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James Joyce

James Joyce (1882-1941) was an Irish writer and poet, and is widely considered one of the most significant writers of the 20th century. He was born into a well-off Catholic family in Dublin which suffered numerous setbacks and slid into poverty. He studied literature at University College Dublin, where he rejected Catholicism. He was born James Augustine Aloysius Joyce in Dublin, Ireland on February 2, 1882 and died in Zurich, Switzerland on January 13, 1941.

Joyce made his first visit to Paris in 1902 to be part of the growing artist movement in Montparnasse and Montmartre at the time. He left the city in 1904 to return to Ireland as his mother was dying. He met Norah Barnacle, a chambermaid, on June 16th of the same year and later the pair went into "exile" (his only play was titled Exiles) to spend the rest of his life on the Continent. He returned to Paris in 1920 and, apart from two visits to Ireland, would remain there for the next twenty years until just before his death in 1941.

His Irish experiences are essential to his writings, and provide all of the settings for his fiction and much of their subject matter. The early volume of short stories, Dubliners[?], is a penetrating analysis of the stagnation and paralysis of Dublin society. The stories are epiphanies, a word used particularly by Joyce, by which he meant a sudden consciousness of the "soul" of a thing.

A Portrait of the Artist as a Young Man[?], largely autobiographical, shows the process of attaining maturity and self-consciousness by a young gifted man. The main character is Stephen Dedalus, Joyce's representation of himself. In this novel some glimpses of Joyce's later techniques are evident, in the use of interior monologue and in the concern with the psychic rather than external reality.

In Ulysses, Joyce employs stream of consciousness, parody, jokes, and virtually every other literary technique to present his characters. The action of the novel, which takes place in a single day, June 16, 1904, sets the ancient myth of Ulysses, Penelope and Telemachus in modern Dublin and represents them in the characters of Leopold Bloom, his wife Molly Bloom and Stephen Dedalus, parodically contrasted with their lofty models. The book explores various areas of Dublin life, dwelling on its squalor and monotony.

Joyce's method of stream of consciousness, literary allusions and free dream associations was pushed to the limit in Finnegans Wake, which abandoned all conventions of plot and character construction, and is written in a peculiar and obscure language, based mainly on complex multi-level puns. (His approach here is similar to, but far more extensive than, that used by Lewis Carroll in "Jabberwocky".)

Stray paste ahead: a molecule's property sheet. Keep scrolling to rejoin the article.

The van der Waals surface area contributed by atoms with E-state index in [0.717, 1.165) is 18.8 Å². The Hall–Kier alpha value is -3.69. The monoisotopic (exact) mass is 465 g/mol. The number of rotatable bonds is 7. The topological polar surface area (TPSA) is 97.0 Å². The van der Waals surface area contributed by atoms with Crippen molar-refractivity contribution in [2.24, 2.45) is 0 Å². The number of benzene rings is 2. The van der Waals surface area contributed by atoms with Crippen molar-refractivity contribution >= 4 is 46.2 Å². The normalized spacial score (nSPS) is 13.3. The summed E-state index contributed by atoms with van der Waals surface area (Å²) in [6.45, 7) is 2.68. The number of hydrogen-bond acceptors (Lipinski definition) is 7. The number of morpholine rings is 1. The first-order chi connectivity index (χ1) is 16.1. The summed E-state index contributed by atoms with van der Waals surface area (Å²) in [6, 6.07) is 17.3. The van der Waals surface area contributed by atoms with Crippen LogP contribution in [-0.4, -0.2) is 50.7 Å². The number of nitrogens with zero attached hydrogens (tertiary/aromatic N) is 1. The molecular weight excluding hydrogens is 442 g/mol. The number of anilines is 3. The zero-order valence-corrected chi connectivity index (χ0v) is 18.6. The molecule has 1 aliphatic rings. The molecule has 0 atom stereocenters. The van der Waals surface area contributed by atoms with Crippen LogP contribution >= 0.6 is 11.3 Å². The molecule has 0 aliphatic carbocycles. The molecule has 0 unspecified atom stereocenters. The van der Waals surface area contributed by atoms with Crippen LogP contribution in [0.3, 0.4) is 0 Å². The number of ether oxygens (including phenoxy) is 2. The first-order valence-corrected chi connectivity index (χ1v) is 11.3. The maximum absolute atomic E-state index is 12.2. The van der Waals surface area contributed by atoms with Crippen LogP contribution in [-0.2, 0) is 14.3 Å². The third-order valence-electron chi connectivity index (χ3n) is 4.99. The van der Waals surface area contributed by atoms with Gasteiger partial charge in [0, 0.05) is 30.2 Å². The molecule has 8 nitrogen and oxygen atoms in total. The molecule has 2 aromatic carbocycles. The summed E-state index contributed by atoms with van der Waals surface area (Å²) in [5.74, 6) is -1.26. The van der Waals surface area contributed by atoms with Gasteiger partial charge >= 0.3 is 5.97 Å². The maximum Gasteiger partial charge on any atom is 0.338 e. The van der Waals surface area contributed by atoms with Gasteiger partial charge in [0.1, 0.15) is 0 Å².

This series of works makes up a volume of short stories and three novels, all three of which would be named as part of the 100 best English-language novels of the 20th century by the editorial board of the American Modern Library. In their selection, the board chose Ulysses as #1 book of the century and his other two novels as #3 and #77.

He also wrote a play and two collections of poetry:

Joyce's work has been subject to intense scrutiny by scholars of all types, and he is one of the most noted writers of the twentieth century. Finnegans Wake is the source of the physicist's word "quark," the name of one of the main kinds of elementary particles. The French philosopher of Jacques Derrida has written a book on the use of language in Ulyssess, and the American philsopher Donald Davidson has written similarlyon Finnegans Wake in comparison with Lewis Carroll. Argentinian writer Jorge Luis Borges' work draws often on Joyce as well.

James Joyce died on January 13, 1941 at Zurich, Switzerland and is buried in the Fluntern Cemetery, in Zurich with his wife, Nora.

The life of Joyce is celebrated annually on June 16, Bloomsday, in Dublin and in an increasing number of cities worldwide.

Table of contents

Quotations from Joyce

  • "Art is the human disposition of sensible or intelligible matter for an esthetic end." Stephen Dedalus, in A Portrait of the Artist as a Young Man, from Creative Quotations from James Joyce (http://www.creativequotations.com/one/617.htm)
  • "They lived and laughed and loved and left." Finnegans Wake
  • The end of Molly Bloom's Soliloquy, the last words in Ulysses (and perhaps the best-known):
"yes when I put the rose in my hair like the Andalusian girls used or shall I wear a red yes and how he kissed me under the Moorish wall and I thought well as well him as another and then I asked him with my eyes to ask again yes and then he asked me would I yes to say yes my mountain flower and first I put my arms around him yes and drew him down to me so he could feel my breasts all perfume yes and his heart was going like mad and yes I said yes I will Yes."

Quotations About Joyce

  • "James Joyce -- an essentially private man who wished his total indifference to public notice to be universally recognized." -- Tom Stoppard

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e-texts of some of James Joyce's works:

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